Within minutes of entering a gay bar in Atlanta, a young white guy we don’t know “borrowed” my sunglasses and called himself the N-word in front of my Black husband. We were taken aback, but we’re no strangers to idiots in bars or racism within the queer community.
My husband took my sunglasses off the guy, handed them back to me, looked back at the guy and said, “We’re done here.” When he tried to hug us and drunkenly and apologize, my husband said, “Get off me. We’re not friends.” It was way more gracious than I would have been.
Not 15 minutes later, my husband’s actual friend, a straight white guy, let slip the N-word in reference to someone else. While I pulled myself together, the straight guy then called the little gay who first said the N-word a “faggot.”
My husband had the wind taken out of his sails. I was so angry, I walked out. Our day was hijacked by ignorant dicks who claim to be allies.
What would you say about how to handle these incidents, and what we might do to move past them.
It’s a lot to unpack, but let’s try to at least open the suitcase even if we can’t put everything away in one sitting.
Kudos to your husband. His lifetime of experience allowed him to remain calm and defuse the first instance without tolerating the affront. In the second instance, it’s hard to imagine his pain when even more racist rhetoric, with a side order of homophobic terminology, came from a supposed friend.
Your emotions were understandably on high. You’re naturally sensitive to slights against your loved one and in defense of common decency. You couldn’t do so with a cool head, so it’s better to walk away rather than escalate.
Both of you avoided making things worse in the moment, but the disappointment lasts. It’s hard to reconcile that some people still think this behavior is OK, and it’s disgusting that we still need to say that those words are never, ever (ever-ever!) OK in the mouths of people outside the community that they reference.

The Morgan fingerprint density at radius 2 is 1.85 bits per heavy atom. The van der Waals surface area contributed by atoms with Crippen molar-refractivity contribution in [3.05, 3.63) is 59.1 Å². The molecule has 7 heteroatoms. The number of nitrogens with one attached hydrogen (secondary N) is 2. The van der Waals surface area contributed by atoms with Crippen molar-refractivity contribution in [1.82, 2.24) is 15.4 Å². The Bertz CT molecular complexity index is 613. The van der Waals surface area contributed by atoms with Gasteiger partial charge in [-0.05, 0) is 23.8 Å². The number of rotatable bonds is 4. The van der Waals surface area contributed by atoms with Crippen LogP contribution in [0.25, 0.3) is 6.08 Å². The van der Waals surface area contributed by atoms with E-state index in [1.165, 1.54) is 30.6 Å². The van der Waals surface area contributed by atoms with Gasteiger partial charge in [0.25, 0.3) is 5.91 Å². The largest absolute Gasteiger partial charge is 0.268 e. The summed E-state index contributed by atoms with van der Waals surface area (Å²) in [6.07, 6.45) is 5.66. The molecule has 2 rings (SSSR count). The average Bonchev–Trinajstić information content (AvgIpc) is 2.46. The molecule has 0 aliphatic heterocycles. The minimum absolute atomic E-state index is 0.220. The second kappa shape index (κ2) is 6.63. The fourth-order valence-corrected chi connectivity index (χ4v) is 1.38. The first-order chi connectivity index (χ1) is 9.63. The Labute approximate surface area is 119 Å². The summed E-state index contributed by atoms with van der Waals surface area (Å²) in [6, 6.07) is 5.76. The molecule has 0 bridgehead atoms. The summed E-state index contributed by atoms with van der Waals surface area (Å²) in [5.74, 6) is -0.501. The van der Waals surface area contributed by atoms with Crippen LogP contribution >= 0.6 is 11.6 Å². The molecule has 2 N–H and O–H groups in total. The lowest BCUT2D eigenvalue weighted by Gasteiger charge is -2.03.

Karma and justice had a hand when the N-word guy caught the F-word just as flippantly and so soon. It serves as a reminder why it’s particularly ironic and sad when members of one marginalized group show bias against another: We should know too well how it feels and why it’s wrong.
Healing is in the long game — increasing our understanding, then spreading it where we can. Here are just a few things that people of privilege can do to help fight bigotry against allied groups.
Check your privileges and prejudices. Recognize your allowances and opportunities, and scan for your own wrongheaded assumptions.
Speak up when you can in instances of discrimination in action and let everyone else know you aren’t OK with it.
Learn to challenge instances of racism in productive, defusing ways.
Remember it’s not about you, and don’t congratulate yourself for doing the right thing.
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Illustration by Brad Gibson